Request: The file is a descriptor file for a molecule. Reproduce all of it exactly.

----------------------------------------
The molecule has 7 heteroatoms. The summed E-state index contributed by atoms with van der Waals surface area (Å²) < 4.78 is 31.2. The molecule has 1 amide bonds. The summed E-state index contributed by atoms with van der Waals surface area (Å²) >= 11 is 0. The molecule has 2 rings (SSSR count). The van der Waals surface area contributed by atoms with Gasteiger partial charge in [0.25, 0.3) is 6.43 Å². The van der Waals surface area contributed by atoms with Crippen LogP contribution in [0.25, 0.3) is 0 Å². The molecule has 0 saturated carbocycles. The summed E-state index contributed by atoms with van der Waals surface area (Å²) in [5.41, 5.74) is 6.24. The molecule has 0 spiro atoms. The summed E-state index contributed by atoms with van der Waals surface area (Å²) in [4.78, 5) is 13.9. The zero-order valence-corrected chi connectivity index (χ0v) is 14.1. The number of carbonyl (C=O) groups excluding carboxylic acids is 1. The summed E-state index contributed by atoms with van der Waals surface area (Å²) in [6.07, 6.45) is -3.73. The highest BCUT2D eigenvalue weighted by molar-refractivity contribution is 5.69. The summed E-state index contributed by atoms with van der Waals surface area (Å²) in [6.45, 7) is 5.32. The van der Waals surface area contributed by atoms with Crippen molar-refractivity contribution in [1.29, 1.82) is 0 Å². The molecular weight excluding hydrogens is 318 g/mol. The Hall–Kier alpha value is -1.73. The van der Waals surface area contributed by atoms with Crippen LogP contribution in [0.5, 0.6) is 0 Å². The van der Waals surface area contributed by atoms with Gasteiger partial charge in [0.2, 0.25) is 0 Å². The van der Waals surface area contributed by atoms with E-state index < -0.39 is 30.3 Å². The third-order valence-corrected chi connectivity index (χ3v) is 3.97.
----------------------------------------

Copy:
The molecule has 7 heteroatoms. The summed E-state index contributed by atoms with van der Waals surface area (Å²) < 4.78 is 31.2. The molecule has 1 amide bonds. The summed E-state index contributed by atoms with van der Waals surface area (Å²) >= 11 is 0. The molecule has 2 rings (SSSR count). The van der Waals surface area contributed by atoms with Gasteiger partial charge in [0.25, 0.3) is 6.43 Å². The van der Waals surface area contributed by atoms with Crippen LogP contribution in [0.25, 0.3) is 0 Å². The molecule has 0 saturated carbocycles. The summed E-state index contributed by atoms with van der Waals surface area (Å²) in [5.41, 5.74) is 6.24. The molecule has 0 spiro atoms. The summed E-state index contributed by atoms with van der Waals surface area (Å²) in [4.78, 5) is 13.9. The zero-order valence-corrected chi connectivity index (χ0v) is 14.1. The number of carbonyl (C=O) groups excluding carboxylic acids is 1. The summed E-state index contributed by atoms with van der Waals surface area (Å²) in [6.07, 6.45) is -3.73. The highest BCUT2D eigenvalue weighted by molar-refractivity contribution is 5.69. The summed E-state index contributed by atoms with van der Waals surface area (Å²) in [6.45, 7) is 5.32. The van der Waals surface area contributed by atoms with Crippen molar-refractivity contribution in [1.29, 1.82) is 0 Å². The molecular weight excluding hydrogens is 318 g/mol. The Hall–Kier alpha value is -1.73. The van der Waals surface area contributed by atoms with Crippen LogP contribution in [0.5, 0.6) is 0 Å². The van der Waals surface area contributed by atoms with Gasteiger partial charge in [0.2, 0.25) is 0 Å². The van der Waals surface area contributed by atoms with E-state index < -0.39 is 30.3 Å². The third-order valence-corrected chi connectivity index (χ3v) is 3.97.